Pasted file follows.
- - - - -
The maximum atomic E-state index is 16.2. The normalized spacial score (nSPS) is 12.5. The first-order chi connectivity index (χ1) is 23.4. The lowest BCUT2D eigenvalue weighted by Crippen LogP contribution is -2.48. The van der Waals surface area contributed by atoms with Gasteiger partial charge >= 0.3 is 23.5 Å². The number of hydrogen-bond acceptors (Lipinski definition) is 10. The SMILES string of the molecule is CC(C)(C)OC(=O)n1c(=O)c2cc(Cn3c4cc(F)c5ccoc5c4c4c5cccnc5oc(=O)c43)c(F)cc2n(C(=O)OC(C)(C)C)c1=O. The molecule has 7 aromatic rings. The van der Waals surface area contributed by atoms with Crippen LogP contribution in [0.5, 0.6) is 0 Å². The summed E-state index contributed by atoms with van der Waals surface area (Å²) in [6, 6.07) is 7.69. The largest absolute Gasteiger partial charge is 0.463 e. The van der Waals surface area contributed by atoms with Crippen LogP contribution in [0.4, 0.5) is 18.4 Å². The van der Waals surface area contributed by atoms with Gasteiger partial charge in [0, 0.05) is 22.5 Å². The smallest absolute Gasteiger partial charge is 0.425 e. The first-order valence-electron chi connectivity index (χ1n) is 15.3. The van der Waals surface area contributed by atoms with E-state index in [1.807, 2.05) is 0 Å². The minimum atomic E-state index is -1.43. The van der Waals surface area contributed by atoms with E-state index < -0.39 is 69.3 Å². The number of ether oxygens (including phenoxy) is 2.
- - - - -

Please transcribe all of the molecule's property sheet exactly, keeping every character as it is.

The maximum atomic E-state index is 16.2. The normalized spacial score (nSPS) is 12.5. The first-order chi connectivity index (χ1) is 23.4. The lowest BCUT2D eigenvalue weighted by Crippen LogP contribution is -2.48. The van der Waals surface area contributed by atoms with Gasteiger partial charge >= 0.3 is 23.5 Å². The number of hydrogen-bond acceptors (Lipinski definition) is 10. The SMILES string of the molecule is CC(C)(C)OC(=O)n1c(=O)c2cc(Cn3c4cc(F)c5ccoc5c4c4c5cccnc5oc(=O)c43)c(F)cc2n(C(=O)OC(C)(C)C)c1=O. The molecule has 7 aromatic rings. The van der Waals surface area contributed by atoms with Crippen LogP contribution in [0.5, 0.6) is 0 Å². The summed E-state index contributed by atoms with van der Waals surface area (Å²) in [6, 6.07) is 7.69. The largest absolute Gasteiger partial charge is 0.463 e. The van der Waals surface area contributed by atoms with Crippen LogP contribution in [0.4, 0.5) is 18.4 Å². The van der Waals surface area contributed by atoms with Gasteiger partial charge in [0, 0.05) is 22.5 Å². The smallest absolute Gasteiger partial charge is 0.425 e. The first-order valence-electron chi connectivity index (χ1n) is 15.3. The van der Waals surface area contributed by atoms with E-state index in [1.807, 2.05) is 0 Å². The minimum atomic E-state index is -1.43. The van der Waals surface area contributed by atoms with E-state index < -0.39 is 69.3 Å². The number of ether oxygens (including phenoxy) is 2.